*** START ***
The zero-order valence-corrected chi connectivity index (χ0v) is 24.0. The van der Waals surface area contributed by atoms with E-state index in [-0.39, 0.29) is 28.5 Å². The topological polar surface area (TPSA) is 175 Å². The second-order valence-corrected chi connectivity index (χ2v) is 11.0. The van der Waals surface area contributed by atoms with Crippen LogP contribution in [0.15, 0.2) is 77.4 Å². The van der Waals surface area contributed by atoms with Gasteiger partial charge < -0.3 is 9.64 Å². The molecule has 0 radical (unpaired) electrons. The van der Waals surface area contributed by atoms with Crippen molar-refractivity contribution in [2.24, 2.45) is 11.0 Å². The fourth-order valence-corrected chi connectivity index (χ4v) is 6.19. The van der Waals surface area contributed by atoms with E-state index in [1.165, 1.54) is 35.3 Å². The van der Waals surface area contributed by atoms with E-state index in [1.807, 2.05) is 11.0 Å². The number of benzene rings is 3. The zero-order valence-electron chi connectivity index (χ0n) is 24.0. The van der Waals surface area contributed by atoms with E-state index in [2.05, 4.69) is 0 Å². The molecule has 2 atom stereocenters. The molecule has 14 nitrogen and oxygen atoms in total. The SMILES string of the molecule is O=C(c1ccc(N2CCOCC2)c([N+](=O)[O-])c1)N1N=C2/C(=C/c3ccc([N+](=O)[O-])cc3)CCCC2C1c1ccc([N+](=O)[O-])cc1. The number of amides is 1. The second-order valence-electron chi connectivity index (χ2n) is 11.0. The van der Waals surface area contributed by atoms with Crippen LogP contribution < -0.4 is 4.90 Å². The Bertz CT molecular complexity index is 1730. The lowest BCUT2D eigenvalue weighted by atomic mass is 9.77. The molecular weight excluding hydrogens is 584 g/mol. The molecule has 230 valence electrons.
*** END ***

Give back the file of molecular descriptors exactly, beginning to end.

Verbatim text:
The zero-order valence-corrected chi connectivity index (χ0v) is 24.0. The van der Waals surface area contributed by atoms with E-state index in [-0.39, 0.29) is 28.5 Å². The topological polar surface area (TPSA) is 175 Å². The second-order valence-corrected chi connectivity index (χ2v) is 11.0. The van der Waals surface area contributed by atoms with Crippen LogP contribution in [0.15, 0.2) is 77.4 Å². The van der Waals surface area contributed by atoms with Gasteiger partial charge < -0.3 is 9.64 Å². The molecule has 0 radical (unpaired) electrons. The van der Waals surface area contributed by atoms with Crippen molar-refractivity contribution in [2.24, 2.45) is 11.0 Å². The fourth-order valence-corrected chi connectivity index (χ4v) is 6.19. The van der Waals surface area contributed by atoms with E-state index in [1.165, 1.54) is 35.3 Å². The van der Waals surface area contributed by atoms with E-state index in [1.807, 2.05) is 11.0 Å². The number of benzene rings is 3. The zero-order valence-electron chi connectivity index (χ0n) is 24.0. The van der Waals surface area contributed by atoms with E-state index in [2.05, 4.69) is 0 Å². The molecule has 2 atom stereocenters. The molecule has 14 nitrogen and oxygen atoms in total. The SMILES string of the molecule is O=C(c1ccc(N2CCOCC2)c([N+](=O)[O-])c1)N1N=C2/C(=C/c3ccc([N+](=O)[O-])cc3)CCCC2C1c1ccc([N+](=O)[O-])cc1. The number of amides is 1. The second-order valence-electron chi connectivity index (χ2n) is 11.0. The van der Waals surface area contributed by atoms with Crippen LogP contribution < -0.4 is 4.90 Å². The Bertz CT molecular complexity index is 1730. The lowest BCUT2D eigenvalue weighted by atomic mass is 9.77. The molecular weight excluding hydrogens is 584 g/mol. The molecule has 230 valence electrons.